Jerusalem

David Bast

Read: Psalm 122

Pray for the peace of Jerusalem! (v. 6)

To get to the temple, the worshipers had to climb. That was a simple fact of geography. The city of Jerusalem is set in the hill country of Judea. So traveling there, especially by the main road that goes up from Jericho in the Jordan River valley, meant a literal ascent, a long uphill hike. Try to picture that road, swollen with pilgrims on the eve of a festival. Imagine them straining to catch the first glimpse of the holy city, singing these songs to make the last weary miles go faster. And then, there it is. Jerusalem at last! What a sight!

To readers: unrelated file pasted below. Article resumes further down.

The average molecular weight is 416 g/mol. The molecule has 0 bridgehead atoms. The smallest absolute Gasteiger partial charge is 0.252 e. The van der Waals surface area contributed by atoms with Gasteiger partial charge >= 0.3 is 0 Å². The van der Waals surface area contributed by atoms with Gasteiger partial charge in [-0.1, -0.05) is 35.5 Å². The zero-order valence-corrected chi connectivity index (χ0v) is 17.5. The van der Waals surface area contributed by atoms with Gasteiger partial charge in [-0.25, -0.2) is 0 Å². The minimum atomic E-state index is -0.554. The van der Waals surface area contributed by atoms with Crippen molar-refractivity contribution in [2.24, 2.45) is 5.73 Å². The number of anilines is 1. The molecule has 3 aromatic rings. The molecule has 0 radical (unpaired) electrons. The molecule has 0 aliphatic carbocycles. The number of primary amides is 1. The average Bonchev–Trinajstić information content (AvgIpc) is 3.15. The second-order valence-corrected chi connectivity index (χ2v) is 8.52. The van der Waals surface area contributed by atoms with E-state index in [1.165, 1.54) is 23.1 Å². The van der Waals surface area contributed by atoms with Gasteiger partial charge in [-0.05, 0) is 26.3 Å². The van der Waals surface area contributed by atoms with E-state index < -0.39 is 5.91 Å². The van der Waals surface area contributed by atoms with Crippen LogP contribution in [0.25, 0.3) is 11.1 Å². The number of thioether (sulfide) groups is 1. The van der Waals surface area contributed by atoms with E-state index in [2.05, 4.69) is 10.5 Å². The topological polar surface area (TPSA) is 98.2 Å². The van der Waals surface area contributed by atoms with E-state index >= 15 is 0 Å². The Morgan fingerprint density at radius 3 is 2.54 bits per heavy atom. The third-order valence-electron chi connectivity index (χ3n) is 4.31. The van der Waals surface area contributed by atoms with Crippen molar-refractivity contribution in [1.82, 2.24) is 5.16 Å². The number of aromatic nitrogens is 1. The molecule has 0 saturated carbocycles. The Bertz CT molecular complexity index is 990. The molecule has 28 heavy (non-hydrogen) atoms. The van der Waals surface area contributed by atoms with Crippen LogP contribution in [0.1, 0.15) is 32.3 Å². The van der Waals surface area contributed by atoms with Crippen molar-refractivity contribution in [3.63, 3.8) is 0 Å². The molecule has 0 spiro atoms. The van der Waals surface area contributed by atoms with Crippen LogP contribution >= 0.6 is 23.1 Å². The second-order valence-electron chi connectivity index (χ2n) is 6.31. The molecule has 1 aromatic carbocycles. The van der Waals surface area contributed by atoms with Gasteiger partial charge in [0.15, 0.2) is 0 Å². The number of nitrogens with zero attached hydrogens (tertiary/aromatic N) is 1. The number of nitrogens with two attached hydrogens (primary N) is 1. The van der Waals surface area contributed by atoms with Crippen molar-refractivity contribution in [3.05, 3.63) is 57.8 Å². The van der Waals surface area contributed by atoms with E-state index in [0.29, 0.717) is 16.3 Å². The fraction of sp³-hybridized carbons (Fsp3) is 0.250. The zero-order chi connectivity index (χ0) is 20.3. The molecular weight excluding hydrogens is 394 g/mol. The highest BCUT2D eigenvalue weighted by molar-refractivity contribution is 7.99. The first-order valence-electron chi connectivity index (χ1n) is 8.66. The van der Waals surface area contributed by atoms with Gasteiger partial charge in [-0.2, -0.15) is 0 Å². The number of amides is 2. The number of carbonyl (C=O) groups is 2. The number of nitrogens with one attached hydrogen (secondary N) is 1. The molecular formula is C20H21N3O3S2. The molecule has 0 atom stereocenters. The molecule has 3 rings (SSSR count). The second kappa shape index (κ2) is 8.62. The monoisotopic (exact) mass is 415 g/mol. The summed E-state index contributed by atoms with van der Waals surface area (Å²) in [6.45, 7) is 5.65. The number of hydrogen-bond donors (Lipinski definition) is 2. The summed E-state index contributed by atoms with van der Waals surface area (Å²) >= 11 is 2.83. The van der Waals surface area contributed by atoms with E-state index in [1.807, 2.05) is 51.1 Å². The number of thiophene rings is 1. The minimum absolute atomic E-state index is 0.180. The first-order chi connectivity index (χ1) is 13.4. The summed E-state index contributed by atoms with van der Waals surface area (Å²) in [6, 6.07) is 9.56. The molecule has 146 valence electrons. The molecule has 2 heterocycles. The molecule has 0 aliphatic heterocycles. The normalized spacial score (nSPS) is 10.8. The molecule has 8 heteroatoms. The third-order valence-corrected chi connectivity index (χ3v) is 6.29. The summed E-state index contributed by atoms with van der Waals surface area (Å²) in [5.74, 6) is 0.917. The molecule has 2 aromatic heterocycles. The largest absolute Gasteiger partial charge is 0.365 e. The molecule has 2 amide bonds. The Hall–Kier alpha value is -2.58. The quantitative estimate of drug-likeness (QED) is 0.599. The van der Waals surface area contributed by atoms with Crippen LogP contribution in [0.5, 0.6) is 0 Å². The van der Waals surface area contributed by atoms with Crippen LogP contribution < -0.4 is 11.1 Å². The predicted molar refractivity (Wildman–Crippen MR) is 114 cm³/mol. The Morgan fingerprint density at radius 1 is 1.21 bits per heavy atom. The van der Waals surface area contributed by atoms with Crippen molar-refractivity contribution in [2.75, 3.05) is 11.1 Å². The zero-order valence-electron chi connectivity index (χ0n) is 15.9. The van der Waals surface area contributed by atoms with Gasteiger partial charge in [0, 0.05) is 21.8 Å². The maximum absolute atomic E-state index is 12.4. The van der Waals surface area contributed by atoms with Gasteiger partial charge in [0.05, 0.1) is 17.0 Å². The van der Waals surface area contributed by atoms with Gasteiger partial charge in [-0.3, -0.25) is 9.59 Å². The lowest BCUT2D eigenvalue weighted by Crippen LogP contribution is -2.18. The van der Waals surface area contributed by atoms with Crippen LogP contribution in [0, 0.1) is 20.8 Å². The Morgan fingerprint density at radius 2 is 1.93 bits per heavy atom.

Scripture often has multiple layers of meaning. Take “Jerusalem,” for example. Literally, it was, and still is, a city on the map. But the city also represents God’s dwelling place on earth, where God was known and worshiped. Then symbolically, Jerusalem or Zion is the City of God, standing for all the people of God in all ages of the world who belong to the Lord. Finally, the eschatological meaning: the heavenly Jerusalem (Revelation 21-22) represents the new creation and the world to come.

So how do we pray for the peace of Jerusalem? We do that literally, of course, praying for peace in the Middle East. But we also pray for the peace of the church, for the blessing and security of all who love the Lord. And we pray ultimately for the coming of the promised new creation, when God’s salvation is finished and his kingdom is complete. —David Bast

As you pray, intercede for the peace of Jerusalem—in every sense.